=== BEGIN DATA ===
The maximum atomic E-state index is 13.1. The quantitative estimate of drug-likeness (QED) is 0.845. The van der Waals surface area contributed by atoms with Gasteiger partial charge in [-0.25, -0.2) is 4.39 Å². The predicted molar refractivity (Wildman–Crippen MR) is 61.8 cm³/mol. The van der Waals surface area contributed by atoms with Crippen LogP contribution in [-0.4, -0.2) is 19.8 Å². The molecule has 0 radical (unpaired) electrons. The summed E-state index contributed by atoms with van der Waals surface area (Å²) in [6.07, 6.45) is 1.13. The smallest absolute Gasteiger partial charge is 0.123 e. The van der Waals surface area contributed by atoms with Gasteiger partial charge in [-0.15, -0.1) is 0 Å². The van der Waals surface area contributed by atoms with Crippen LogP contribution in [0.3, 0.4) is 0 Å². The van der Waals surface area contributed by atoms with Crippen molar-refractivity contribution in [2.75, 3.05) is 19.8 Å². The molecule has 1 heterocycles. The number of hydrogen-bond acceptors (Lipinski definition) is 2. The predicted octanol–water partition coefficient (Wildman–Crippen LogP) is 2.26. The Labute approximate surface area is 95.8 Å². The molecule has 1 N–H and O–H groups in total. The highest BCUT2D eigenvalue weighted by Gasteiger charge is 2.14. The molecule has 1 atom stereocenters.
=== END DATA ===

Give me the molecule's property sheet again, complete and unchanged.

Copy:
The maximum atomic E-state index is 13.1. The quantitative estimate of drug-likeness (QED) is 0.845. The van der Waals surface area contributed by atoms with Gasteiger partial charge in [-0.25, -0.2) is 4.39 Å². The predicted molar refractivity (Wildman–Crippen MR) is 61.8 cm³/mol. The van der Waals surface area contributed by atoms with Crippen LogP contribution in [-0.4, -0.2) is 19.8 Å². The molecule has 0 radical (unpaired) electrons. The summed E-state index contributed by atoms with van der Waals surface area (Å²) in [6.07, 6.45) is 1.13. The smallest absolute Gasteiger partial charge is 0.123 e. The van der Waals surface area contributed by atoms with Gasteiger partial charge in [-0.15, -0.1) is 0 Å². The van der Waals surface area contributed by atoms with Crippen LogP contribution in [0.3, 0.4) is 0 Å². The van der Waals surface area contributed by atoms with Crippen molar-refractivity contribution in [2.75, 3.05) is 19.8 Å². The molecule has 1 heterocycles. The number of hydrogen-bond acceptors (Lipinski definition) is 2. The predicted octanol–water partition coefficient (Wildman–Crippen LogP) is 2.26. The Labute approximate surface area is 95.8 Å². The molecule has 1 N–H and O–H groups in total. The highest BCUT2D eigenvalue weighted by Gasteiger charge is 2.14. The molecule has 1 atom stereocenters.